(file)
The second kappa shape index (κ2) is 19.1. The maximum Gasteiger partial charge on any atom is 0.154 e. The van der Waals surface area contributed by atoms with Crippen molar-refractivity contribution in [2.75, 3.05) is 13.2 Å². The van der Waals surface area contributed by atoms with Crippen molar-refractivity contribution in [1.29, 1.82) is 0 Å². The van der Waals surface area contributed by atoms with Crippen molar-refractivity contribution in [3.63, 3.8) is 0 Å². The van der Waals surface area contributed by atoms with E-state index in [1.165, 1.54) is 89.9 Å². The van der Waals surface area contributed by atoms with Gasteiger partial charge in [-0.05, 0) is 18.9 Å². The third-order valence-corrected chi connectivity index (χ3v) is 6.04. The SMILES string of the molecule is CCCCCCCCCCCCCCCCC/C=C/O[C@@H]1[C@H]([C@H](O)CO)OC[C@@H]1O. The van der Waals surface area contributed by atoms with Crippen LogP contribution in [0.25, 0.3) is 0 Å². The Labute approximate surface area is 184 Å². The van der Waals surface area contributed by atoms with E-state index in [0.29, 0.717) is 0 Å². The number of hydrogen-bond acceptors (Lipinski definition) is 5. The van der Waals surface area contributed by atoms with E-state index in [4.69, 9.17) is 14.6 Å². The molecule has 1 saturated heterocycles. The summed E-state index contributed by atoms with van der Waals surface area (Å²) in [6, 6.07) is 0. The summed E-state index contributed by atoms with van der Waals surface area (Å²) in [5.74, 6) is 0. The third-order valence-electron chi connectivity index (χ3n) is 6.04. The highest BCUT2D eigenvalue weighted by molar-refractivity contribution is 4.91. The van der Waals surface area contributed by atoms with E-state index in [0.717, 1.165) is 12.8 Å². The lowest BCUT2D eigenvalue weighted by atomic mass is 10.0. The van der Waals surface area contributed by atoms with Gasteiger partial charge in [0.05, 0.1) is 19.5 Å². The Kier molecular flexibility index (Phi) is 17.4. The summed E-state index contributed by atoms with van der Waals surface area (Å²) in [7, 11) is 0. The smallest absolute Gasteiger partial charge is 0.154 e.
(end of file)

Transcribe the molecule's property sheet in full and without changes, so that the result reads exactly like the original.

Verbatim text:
The second kappa shape index (κ2) is 19.1. The maximum Gasteiger partial charge on any atom is 0.154 e. The van der Waals surface area contributed by atoms with Crippen molar-refractivity contribution in [2.75, 3.05) is 13.2 Å². The van der Waals surface area contributed by atoms with Crippen molar-refractivity contribution in [1.29, 1.82) is 0 Å². The van der Waals surface area contributed by atoms with Crippen molar-refractivity contribution in [3.63, 3.8) is 0 Å². The van der Waals surface area contributed by atoms with E-state index in [1.165, 1.54) is 89.9 Å². The van der Waals surface area contributed by atoms with Gasteiger partial charge in [-0.05, 0) is 18.9 Å². The third-order valence-corrected chi connectivity index (χ3v) is 6.04. The SMILES string of the molecule is CCCCCCCCCCCCCCCCC/C=C/O[C@@H]1[C@H]([C@H](O)CO)OC[C@@H]1O. The van der Waals surface area contributed by atoms with Crippen LogP contribution in [0.25, 0.3) is 0 Å². The Labute approximate surface area is 184 Å². The van der Waals surface area contributed by atoms with E-state index in [0.29, 0.717) is 0 Å². The number of hydrogen-bond acceptors (Lipinski definition) is 5. The van der Waals surface area contributed by atoms with E-state index in [4.69, 9.17) is 14.6 Å². The molecule has 1 saturated heterocycles. The summed E-state index contributed by atoms with van der Waals surface area (Å²) in [6, 6.07) is 0. The summed E-state index contributed by atoms with van der Waals surface area (Å²) in [5.74, 6) is 0. The third-order valence-electron chi connectivity index (χ3n) is 6.04. The highest BCUT2D eigenvalue weighted by molar-refractivity contribution is 4.91. The van der Waals surface area contributed by atoms with E-state index in [0.717, 1.165) is 12.8 Å². The lowest BCUT2D eigenvalue weighted by atomic mass is 10.0. The van der Waals surface area contributed by atoms with Gasteiger partial charge in [0.05, 0.1) is 19.5 Å². The Kier molecular flexibility index (Phi) is 17.4. The summed E-state index contributed by atoms with van der Waals surface area (Å²) in [7, 11) is 0. The smallest absolute Gasteiger partial charge is 0.154 e.